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Artificial Intellgence -- Application in Life Sciences and Beyond. The Upper Rhine Artificial Intelligence Symposium UR-AI 2021

arXiv.org Artificial Intelligence

The TriRhenaTech alliance presents the accepted papers of the 'Upper-Rhine Artificial Intelligence Symposium' held on October 27th 2021 in Kaiserslautern, Germany. Topics of the conference are applications of Artificial Intellgence in life sciences, intelligent systems, industry 4.0, mobility and others. The TriRhenaTech alliance is a network of universities in the Upper-Rhine Trinational Metropolitan Region comprising of the German universities of applied sciences in Furtwangen, Kaiserslautern, Karlsruhe, Offenburg and Trier, the Baden-Wuerttemberg Cooperative State University Loerrach, the French university network Alsace Tech (comprised of 14 'grandes \'ecoles' in the fields of engineering, architecture and management) and the University of Applied Sciences and Arts Northwestern Switzerland. The alliance's common goal is to reinforce the transfer of knowledge, research, and technology, as well as the cross-border mobility of students.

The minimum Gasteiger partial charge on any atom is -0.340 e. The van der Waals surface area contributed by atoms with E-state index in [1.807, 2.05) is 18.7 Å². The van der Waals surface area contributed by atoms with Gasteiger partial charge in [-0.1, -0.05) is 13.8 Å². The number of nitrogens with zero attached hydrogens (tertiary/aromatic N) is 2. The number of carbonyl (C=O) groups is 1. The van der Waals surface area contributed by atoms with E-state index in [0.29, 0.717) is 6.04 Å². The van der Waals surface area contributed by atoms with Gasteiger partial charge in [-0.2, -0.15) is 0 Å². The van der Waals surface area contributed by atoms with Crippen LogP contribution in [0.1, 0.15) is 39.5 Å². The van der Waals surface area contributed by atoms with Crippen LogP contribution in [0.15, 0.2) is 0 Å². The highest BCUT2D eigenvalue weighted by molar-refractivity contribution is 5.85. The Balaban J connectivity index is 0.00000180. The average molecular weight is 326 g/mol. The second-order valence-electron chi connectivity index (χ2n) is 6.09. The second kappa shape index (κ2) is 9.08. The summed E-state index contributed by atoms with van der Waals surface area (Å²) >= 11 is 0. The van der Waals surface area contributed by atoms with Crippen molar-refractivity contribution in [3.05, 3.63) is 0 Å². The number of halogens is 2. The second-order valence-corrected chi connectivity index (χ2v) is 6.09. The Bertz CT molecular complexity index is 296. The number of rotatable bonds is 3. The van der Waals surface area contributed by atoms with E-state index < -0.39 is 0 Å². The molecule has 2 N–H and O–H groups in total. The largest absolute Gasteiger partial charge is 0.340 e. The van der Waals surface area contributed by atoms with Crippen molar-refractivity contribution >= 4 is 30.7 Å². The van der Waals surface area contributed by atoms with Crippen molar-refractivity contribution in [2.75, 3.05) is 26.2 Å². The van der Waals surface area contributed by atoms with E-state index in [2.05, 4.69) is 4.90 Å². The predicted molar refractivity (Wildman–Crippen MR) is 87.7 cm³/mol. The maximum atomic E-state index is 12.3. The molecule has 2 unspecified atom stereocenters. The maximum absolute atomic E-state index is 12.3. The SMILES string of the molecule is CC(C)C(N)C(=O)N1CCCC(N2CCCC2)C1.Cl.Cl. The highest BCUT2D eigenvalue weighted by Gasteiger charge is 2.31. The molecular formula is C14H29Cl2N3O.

Artificial Intelligence : from Research to Application ; the Upper-Rhine Artificial Intelligence Symposium (UR-AI 2019)

arXiv.org Artificial Intelligence

The TriRhenaTech alliance universities and their partners presented their competences in the field of artificial intelligence and their cross-border cooperations with the industry at the tri-national conference 'Artificial Intelligence : from Research to Application' on March 13th, 2019 in Offenburg. The TriRhenaTech alliance is a network of universities in the Upper Rhine Trinational Metropolitan Region comprising of the German universities of applied sciences in Furtwangen, Kaiserslautern, Karlsruhe, and Offenburg, the Baden-Wuerttemberg Cooperative State University Loerrach, the French university network Alsace Tech (comprised of 14 'grandes \'ecoles' in the fields of engineering, architecture and management) and the University of Applied Sciences and Arts Northwestern Switzerland. The alliance's common goal is to reinforce the transfer of knowledge, research, and technology, as well as the cross-border mobility of students.


Where is my hand? Deep hand segmentation for visual self-recognition in humanoid robots

arXiv.org Artificial Intelligence